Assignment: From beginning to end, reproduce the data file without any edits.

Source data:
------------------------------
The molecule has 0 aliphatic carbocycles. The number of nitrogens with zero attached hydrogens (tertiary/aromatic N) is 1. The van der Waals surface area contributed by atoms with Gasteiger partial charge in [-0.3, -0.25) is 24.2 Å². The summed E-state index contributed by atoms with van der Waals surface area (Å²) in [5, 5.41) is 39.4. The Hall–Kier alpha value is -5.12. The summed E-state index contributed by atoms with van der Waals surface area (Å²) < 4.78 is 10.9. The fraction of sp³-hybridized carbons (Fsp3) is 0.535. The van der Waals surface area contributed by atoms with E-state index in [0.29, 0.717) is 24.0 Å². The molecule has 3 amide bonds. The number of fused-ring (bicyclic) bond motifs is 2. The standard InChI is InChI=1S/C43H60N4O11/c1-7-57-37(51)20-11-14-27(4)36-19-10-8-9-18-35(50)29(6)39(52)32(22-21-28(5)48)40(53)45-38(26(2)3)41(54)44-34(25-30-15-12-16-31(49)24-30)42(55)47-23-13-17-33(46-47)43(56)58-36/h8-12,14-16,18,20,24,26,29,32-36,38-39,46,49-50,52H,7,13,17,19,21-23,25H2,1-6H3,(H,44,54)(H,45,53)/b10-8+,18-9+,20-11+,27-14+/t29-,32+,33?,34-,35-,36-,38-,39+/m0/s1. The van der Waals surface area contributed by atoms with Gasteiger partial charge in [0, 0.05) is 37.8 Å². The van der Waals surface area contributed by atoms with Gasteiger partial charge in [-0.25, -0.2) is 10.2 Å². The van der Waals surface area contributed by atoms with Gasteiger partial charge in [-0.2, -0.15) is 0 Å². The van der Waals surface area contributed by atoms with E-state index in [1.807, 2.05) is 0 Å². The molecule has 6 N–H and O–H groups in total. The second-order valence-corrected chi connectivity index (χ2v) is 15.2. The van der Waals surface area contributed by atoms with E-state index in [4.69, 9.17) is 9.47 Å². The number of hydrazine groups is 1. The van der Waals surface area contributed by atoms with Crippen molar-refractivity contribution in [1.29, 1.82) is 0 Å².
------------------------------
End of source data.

The molecule has 0 aliphatic carbocycles. The number of nitrogens with zero attached hydrogens (tertiary/aromatic N) is 1. The van der Waals surface area contributed by atoms with Gasteiger partial charge in [-0.3, -0.25) is 24.2 Å². The summed E-state index contributed by atoms with van der Waals surface area (Å²) in [5, 5.41) is 39.4. The Hall–Kier alpha value is -5.12. The summed E-state index contributed by atoms with van der Waals surface area (Å²) < 4.78 is 10.9. The fraction of sp³-hybridized carbons (Fsp3) is 0.535. The van der Waals surface area contributed by atoms with E-state index in [0.29, 0.717) is 24.0 Å². The molecule has 3 amide bonds. The number of fused-ring (bicyclic) bond motifs is 2. The standard InChI is InChI=1S/C43H60N4O11/c1-7-57-37(51)20-11-14-27(4)36-19-10-8-9-18-35(50)29(6)39(52)32(22-21-28(5)48)40(53)45-38(26(2)3)41(54)44-34(25-30-15-12-16-31(49)24-30)42(55)47-23-13-17-33(46-47)43(56)58-36/h8-12,14-16,18,20,24,26,29,32-36,38-39,46,49-50,52H,7,13,17,19,21-23,25H2,1-6H3,(H,44,54)(H,45,53)/b10-8+,18-9+,20-11+,27-14+/t29-,32+,33?,34-,35-,36-,38-,39+/m0/s1. The van der Waals surface area contributed by atoms with Gasteiger partial charge in [0, 0.05) is 37.8 Å². The van der Waals surface area contributed by atoms with Gasteiger partial charge in [-0.25, -0.2) is 10.2 Å². The van der Waals surface area contributed by atoms with Gasteiger partial charge in [-0.2, -0.15) is 0 Å². The van der Waals surface area contributed by atoms with E-state index in [1.807, 2.05) is 0 Å². The molecule has 6 N–H and O–H groups in total. The second-order valence-corrected chi connectivity index (χ2v) is 15.2. The van der Waals surface area contributed by atoms with E-state index in [4.69, 9.17) is 9.47 Å². The number of hydrazine groups is 1. The van der Waals surface area contributed by atoms with Crippen molar-refractivity contribution in [1.29, 1.82) is 0 Å².